Theaters/Performing Arts

Designing for Theatrical and Performing Arts Curriculum in Schools

Engaging each student in relevant learning and providing offerings that spark interest have been ongoing challenges for educators. Getting a student out from behind a desk; having them work with others in a self-directed way; allowing them to explore and express themselves and make things; having them learn skills that can be applied in life and in possible career paths—those are goals behind today’s push to change how students learn, to get them to want to come to school every day. Education in the theatrical and performing arts promises much of these. Learning to perform or put on a production can be one of the most compelling experiences of a student’s educational career. What does a school need to make this possible? We will look at two new schools, a middle school and an upper school, to understand how programs and facilities can be designed for different age levels and curriculum approaches.

When the town of Weymouth, Mass., decided to combine their two existing middle schools into a single new building in 2018, the theater arts programs throughout the district were already popular and growing. The town’s high-school theater program was known for putting on quality productions, consistently placing high in the Massachusetts Educational Theater Guild’s annual high-school drama festival. The existing middle schools had a theater arts curriculum and after-school clubs but were hampered by their facilities. While both schools were fortunate to have large auditoriums, they lacked up-to-date and age-appropriate teaching space.

Understanding the Middle-Schooler’s Mindset

One goal for Weymouth’s new Chapman Middle School was an inspiring theater arts classroom where middle-school students could thrive in a creative environment but still feel comfortable experimenting with performance. Participating in theater arts “allows students to get to know the stories of others and who we are personally. This requires opening up in front of each other. They need to feel they are in a safe and judgement-free setting,” according to Donnie Norton, Director of Theater with the Weymouth High Theater Company.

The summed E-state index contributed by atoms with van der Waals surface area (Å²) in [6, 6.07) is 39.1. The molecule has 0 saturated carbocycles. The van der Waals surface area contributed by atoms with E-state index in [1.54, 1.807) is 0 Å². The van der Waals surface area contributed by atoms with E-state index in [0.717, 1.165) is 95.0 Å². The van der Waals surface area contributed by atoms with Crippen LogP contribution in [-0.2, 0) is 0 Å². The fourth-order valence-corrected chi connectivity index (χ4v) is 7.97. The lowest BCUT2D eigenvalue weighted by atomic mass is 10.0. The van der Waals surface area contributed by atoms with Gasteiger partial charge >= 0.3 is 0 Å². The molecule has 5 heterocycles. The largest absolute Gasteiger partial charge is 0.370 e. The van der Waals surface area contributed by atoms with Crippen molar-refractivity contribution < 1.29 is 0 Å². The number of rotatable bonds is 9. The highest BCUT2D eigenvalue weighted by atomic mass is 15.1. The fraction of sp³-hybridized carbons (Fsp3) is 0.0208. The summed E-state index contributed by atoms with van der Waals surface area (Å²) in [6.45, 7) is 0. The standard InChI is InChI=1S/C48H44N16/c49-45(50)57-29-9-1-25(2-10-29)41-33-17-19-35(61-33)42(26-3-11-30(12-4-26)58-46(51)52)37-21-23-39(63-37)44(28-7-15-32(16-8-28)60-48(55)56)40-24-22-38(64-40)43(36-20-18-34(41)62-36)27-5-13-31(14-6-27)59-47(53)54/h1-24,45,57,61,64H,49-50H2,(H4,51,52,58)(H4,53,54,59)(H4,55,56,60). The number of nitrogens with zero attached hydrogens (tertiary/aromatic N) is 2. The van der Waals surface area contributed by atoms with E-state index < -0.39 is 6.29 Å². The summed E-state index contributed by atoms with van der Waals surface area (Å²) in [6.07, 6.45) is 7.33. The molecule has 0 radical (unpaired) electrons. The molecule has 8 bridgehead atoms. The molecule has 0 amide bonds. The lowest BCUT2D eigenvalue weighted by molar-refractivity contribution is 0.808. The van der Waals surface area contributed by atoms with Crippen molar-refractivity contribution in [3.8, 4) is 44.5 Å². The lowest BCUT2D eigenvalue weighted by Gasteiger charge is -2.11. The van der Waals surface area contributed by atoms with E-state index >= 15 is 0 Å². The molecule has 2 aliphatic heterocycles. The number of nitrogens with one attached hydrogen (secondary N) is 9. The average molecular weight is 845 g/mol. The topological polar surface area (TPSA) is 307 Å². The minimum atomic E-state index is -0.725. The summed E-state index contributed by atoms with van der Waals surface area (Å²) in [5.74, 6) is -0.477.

Photo Credit: Ed Wonsek

Another goal was to enhance Weymouth’s middle school as a feeder for the elective and career-oriented programs at the high school. It was important for students to understand that this “space was designed for performance, not just a classroom where desks are pushed out of the way,” said Norton.

In response, the team designed a space that resembles a black box theater, but with the scale and feel of a classroom. The flooring is the same as that used on stages. Walls are painted black. The plan is flexible to accommodate desks, chairs and markerboards for instructional functions, or can be arranged with risers, props and curtains. A wall of mirrors is useful for choreography. The double-height room is outfitted with professional, positionable lighting and sound equipment. To provide experience with the “tech crew” side of productions, but with middle-school-aged safety in mind, a tension wire grid spans the space, accessed from a “back of house” spiral stair. In contrast to a traditional black box, the theater arts room has skylights for daylighting that can be controlled with motorized blackout shades. Interior windows into adjacent spaces provide views that allow other students to observe activities within.